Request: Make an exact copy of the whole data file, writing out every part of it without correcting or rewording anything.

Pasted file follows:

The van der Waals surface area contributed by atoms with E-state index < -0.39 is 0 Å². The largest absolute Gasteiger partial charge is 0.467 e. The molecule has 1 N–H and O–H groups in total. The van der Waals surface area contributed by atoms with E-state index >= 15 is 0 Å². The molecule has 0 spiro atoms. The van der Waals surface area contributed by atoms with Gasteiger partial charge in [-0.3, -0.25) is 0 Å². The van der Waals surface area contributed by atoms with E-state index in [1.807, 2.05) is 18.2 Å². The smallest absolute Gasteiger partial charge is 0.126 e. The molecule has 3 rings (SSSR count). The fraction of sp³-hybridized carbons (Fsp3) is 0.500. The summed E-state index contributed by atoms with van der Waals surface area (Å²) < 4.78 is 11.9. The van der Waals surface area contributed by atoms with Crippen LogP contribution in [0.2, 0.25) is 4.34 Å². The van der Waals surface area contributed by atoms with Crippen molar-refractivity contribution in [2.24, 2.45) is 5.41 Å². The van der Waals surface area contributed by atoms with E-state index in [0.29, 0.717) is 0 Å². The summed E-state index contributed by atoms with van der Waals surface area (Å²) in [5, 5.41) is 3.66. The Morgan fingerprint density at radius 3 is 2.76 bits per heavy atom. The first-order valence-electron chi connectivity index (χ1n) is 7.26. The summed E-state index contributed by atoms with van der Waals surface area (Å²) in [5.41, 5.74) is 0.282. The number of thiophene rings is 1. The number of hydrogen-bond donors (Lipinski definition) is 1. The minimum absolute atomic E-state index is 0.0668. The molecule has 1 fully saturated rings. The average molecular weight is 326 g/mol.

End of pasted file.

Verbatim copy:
The van der Waals surface area contributed by atoms with E-state index < -0.39 is 0 Å². The largest absolute Gasteiger partial charge is 0.467 e. The molecule has 1 N–H and O–H groups in total. The van der Waals surface area contributed by atoms with E-state index >= 15 is 0 Å². The molecule has 0 spiro atoms. The van der Waals surface area contributed by atoms with Gasteiger partial charge in [-0.3, -0.25) is 0 Å². The van der Waals surface area contributed by atoms with E-state index in [1.807, 2.05) is 18.2 Å². The smallest absolute Gasteiger partial charge is 0.126 e. The molecule has 3 rings (SSSR count). The fraction of sp³-hybridized carbons (Fsp3) is 0.500. The summed E-state index contributed by atoms with van der Waals surface area (Å²) < 4.78 is 11.9. The van der Waals surface area contributed by atoms with Crippen LogP contribution in [0.2, 0.25) is 4.34 Å². The van der Waals surface area contributed by atoms with Crippen molar-refractivity contribution in [2.24, 2.45) is 5.41 Å². The van der Waals surface area contributed by atoms with E-state index in [0.29, 0.717) is 0 Å². The summed E-state index contributed by atoms with van der Waals surface area (Å²) in [5, 5.41) is 3.66. The Morgan fingerprint density at radius 3 is 2.76 bits per heavy atom. The first-order valence-electron chi connectivity index (χ1n) is 7.26. The summed E-state index contributed by atoms with van der Waals surface area (Å²) in [5.41, 5.74) is 0.282. The number of thiophene rings is 1. The number of hydrogen-bond donors (Lipinski definition) is 1. The minimum absolute atomic E-state index is 0.0668. The molecule has 1 fully saturated rings. The average molecular weight is 326 g/mol.